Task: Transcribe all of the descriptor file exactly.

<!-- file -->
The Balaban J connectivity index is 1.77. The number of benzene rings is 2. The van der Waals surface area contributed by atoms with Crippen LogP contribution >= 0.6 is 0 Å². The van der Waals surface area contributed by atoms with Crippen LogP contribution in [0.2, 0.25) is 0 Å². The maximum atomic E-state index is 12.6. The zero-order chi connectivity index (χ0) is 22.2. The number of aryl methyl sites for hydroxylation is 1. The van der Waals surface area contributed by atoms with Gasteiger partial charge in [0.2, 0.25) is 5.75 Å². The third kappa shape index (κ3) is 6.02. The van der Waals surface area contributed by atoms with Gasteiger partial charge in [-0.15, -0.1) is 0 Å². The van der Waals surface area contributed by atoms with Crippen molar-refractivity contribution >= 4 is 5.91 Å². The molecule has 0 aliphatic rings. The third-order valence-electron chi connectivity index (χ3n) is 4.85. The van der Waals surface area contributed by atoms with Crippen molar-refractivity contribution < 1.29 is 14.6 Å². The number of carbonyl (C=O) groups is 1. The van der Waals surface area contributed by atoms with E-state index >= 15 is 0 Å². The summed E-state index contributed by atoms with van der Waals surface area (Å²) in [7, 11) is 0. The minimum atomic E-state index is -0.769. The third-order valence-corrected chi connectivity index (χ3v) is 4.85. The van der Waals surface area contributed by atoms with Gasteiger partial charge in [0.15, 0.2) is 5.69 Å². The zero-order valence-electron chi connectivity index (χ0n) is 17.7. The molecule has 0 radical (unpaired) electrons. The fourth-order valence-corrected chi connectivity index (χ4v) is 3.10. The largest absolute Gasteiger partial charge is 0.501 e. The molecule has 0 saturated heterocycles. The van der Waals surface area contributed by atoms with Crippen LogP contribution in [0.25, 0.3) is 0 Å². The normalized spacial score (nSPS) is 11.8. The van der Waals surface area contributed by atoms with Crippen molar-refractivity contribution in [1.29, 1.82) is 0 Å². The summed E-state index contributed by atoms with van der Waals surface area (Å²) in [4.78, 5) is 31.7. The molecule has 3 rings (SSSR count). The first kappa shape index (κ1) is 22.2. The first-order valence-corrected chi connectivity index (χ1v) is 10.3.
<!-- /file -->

The Balaban J connectivity index is 1.77. The number of benzene rings is 2. The van der Waals surface area contributed by atoms with Crippen LogP contribution >= 0.6 is 0 Å². The van der Waals surface area contributed by atoms with Crippen LogP contribution in [0.2, 0.25) is 0 Å². The maximum atomic E-state index is 12.6. The zero-order chi connectivity index (χ0) is 22.2. The number of aryl methyl sites for hydroxylation is 1. The van der Waals surface area contributed by atoms with Gasteiger partial charge in [0.2, 0.25) is 5.75 Å². The third kappa shape index (κ3) is 6.02. The van der Waals surface area contributed by atoms with Gasteiger partial charge in [-0.15, -0.1) is 0 Å². The van der Waals surface area contributed by atoms with Crippen molar-refractivity contribution >= 4 is 5.91 Å². The molecule has 0 aliphatic rings. The third-order valence-electron chi connectivity index (χ3n) is 4.85. The van der Waals surface area contributed by atoms with Crippen molar-refractivity contribution < 1.29 is 14.6 Å². The number of carbonyl (C=O) groups is 1. The van der Waals surface area contributed by atoms with E-state index >= 15 is 0 Å². The summed E-state index contributed by atoms with van der Waals surface area (Å²) in [7, 11) is 0. The minimum atomic E-state index is -0.769. The third-order valence-corrected chi connectivity index (χ3v) is 4.85. The van der Waals surface area contributed by atoms with Gasteiger partial charge in [0.15, 0.2) is 5.69 Å². The zero-order valence-electron chi connectivity index (χ0n) is 17.7. The molecule has 0 radical (unpaired) electrons. The fourth-order valence-corrected chi connectivity index (χ4v) is 3.10. The largest absolute Gasteiger partial charge is 0.501 e. The molecule has 0 saturated heterocycles. The van der Waals surface area contributed by atoms with Crippen LogP contribution in [0.25, 0.3) is 0 Å². The normalized spacial score (nSPS) is 11.8. The van der Waals surface area contributed by atoms with Crippen molar-refractivity contribution in [1.29, 1.82) is 0 Å². The summed E-state index contributed by atoms with van der Waals surface area (Å²) in [4.78, 5) is 31.7. The molecule has 3 rings (SSSR count). The first kappa shape index (κ1) is 22.2. The first-order valence-corrected chi connectivity index (χ1v) is 10.3.